Funding education is a priority for Tarver, Buckner

Representatives Kam Buckner and Curtis Tarver listen to the questions and ideas of their constituents regarding the proposed state budget. (Photo by Samantha Smylie)

By SAMANTHA SMYLIE
Staff Writer

Rain didn’t deter constituents from hustling over to Robust Coffee Lounge, 6300 S. Woodlawn Ave., to listen to and ask questions of State Representatives Curtis Tarver (25th) and Kam Buckner (26th) about the state budget proposal.

Tarver and Buckner viewed the gathering as a listening session to hear what concerns constituents had about the budget and appropriation process before they voted on the budget.

“It’s very easy to get stuck in a silo when you’re in Springfield and not have your finger on the pulse of what is going on in your community.” Buckner said. “It’s important to go out and talk to people. We want to do this throughout the year to keep in touch with folks and hear their ideas and their concerns. ”

Since Tarver and Buckner sit on the Childhood Access and Early Childhood and Appropriation for Elementary and Secondary Education committees, they are concerned about how K-12 education will be funded throughout the state.

“The last (legislative) session they passed a funding formula for schools. The goal is to get schools to be fully funded at an adequate basis over the course of 10 years. So, every year for the next 10 years, there is supposed to be money put towards the school funding formula,” Tarver explained. “We are nowhere near adequately funding schools. Right now, we have a formula, but we need actual money.”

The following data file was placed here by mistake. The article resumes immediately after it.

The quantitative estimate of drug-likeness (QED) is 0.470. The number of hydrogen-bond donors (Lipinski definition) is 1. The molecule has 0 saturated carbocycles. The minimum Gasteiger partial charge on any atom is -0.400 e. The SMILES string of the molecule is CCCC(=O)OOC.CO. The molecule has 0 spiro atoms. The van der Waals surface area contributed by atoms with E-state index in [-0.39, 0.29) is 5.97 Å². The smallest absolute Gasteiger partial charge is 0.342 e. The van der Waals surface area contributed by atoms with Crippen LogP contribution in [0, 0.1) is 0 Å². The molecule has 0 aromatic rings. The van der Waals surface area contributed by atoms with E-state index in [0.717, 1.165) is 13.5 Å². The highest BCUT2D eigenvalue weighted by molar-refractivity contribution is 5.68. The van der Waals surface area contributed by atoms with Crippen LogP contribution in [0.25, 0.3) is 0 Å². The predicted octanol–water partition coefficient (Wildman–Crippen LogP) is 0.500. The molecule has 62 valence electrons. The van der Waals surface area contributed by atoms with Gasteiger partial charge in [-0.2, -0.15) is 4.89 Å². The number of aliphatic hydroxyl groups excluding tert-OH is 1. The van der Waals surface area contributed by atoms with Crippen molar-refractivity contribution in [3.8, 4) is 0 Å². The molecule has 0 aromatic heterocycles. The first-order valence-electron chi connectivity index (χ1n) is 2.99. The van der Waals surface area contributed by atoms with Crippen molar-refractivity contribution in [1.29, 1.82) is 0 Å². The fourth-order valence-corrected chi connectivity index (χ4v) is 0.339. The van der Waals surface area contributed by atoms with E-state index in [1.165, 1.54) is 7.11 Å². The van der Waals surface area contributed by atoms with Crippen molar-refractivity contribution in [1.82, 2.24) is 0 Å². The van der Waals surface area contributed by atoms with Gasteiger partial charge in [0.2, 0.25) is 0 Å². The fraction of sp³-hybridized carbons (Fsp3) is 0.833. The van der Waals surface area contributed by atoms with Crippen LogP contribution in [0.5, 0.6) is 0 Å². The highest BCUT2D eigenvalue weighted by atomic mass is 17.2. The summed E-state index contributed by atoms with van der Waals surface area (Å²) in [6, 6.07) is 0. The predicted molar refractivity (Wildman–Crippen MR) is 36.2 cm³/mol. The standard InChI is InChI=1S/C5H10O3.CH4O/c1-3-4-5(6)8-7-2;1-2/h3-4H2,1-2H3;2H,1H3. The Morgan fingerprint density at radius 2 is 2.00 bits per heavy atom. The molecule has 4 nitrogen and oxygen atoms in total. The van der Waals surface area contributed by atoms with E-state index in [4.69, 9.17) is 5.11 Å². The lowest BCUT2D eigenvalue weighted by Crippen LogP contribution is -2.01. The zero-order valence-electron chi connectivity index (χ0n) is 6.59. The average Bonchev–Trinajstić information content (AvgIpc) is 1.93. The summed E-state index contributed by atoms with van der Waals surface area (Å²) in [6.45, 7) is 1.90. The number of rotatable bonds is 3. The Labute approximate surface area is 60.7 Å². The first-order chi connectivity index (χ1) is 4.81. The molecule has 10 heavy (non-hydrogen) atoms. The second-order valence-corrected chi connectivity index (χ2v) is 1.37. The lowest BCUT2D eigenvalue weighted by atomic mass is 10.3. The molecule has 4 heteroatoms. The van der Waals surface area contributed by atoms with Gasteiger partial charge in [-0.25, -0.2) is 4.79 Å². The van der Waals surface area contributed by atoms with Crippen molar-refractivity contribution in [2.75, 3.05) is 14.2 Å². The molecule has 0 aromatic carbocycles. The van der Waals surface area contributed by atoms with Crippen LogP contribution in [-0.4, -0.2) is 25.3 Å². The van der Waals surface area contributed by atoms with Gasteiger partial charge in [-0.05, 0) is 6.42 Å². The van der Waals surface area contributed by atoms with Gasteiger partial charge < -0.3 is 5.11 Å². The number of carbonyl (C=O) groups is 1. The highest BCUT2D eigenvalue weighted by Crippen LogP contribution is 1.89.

Buckner also sits on the Higher Education committee and has seen how lack of funding has negatively impacted institutions of higher education. He witnessed how the budget impasse affected Chicago State University.

“For the last two years, I’ve served on the board of trustees at Chicago State University. During the budget impasse, we saw how much lack of funding hurts schools like Chicago State. Just being able to pay for staff was affected by the budget,” Buckner said. “We got to find a way to fund higher education. We got nine universities in the state, and if we aren’t smart about the way we move forward then we won’t have them.”

Buckner sees the inability to properly fund public universities throughout the state as one of the main causes for population decrease over the last five years. Since universities and colleges outside of the state are attracting talented Illinois students, Buckner believes that this will impact the economy and drive out more residents.

“It’s going to make corporations and businesses leave us at an alarming rate. It’s going to have an all-encompassing effect that we are going to look back and ask ourselves why we didn’t do something earlier.” Buckner said.

In the budget plan, a graduated income tax, sports gambling, and recreational marijuana sales are proposed sources for revenue. Even though both representatives are looking forward to new streams of revenue to fund k-12 educations and higher education, they are unsure if the newly proposed revenue streams are sustainable.

When asked about their position on a graduated income tax, Buckner said “In theory, it makes great sense. I think we have to work through what that looks like because one of things that you have to look out for is unintended consequences. We don’t go down the road and look back 20 years from now and say: ‘We really messed up.’ We have to figure out what the right answer is.”

On the question of sports betting and recreational marijuana, Buckner said “When we talk about these future revenues, nobody knows what that really looks like. The [projected numbers] could change.”

Buckner and Tarver are looking forward to hosting more community forums to talk about priorities in the budgets. They want to sustain communication with constituents to gain insight into what questions and concerns that they should take back to Springfield.

s.smylie@hpherald.com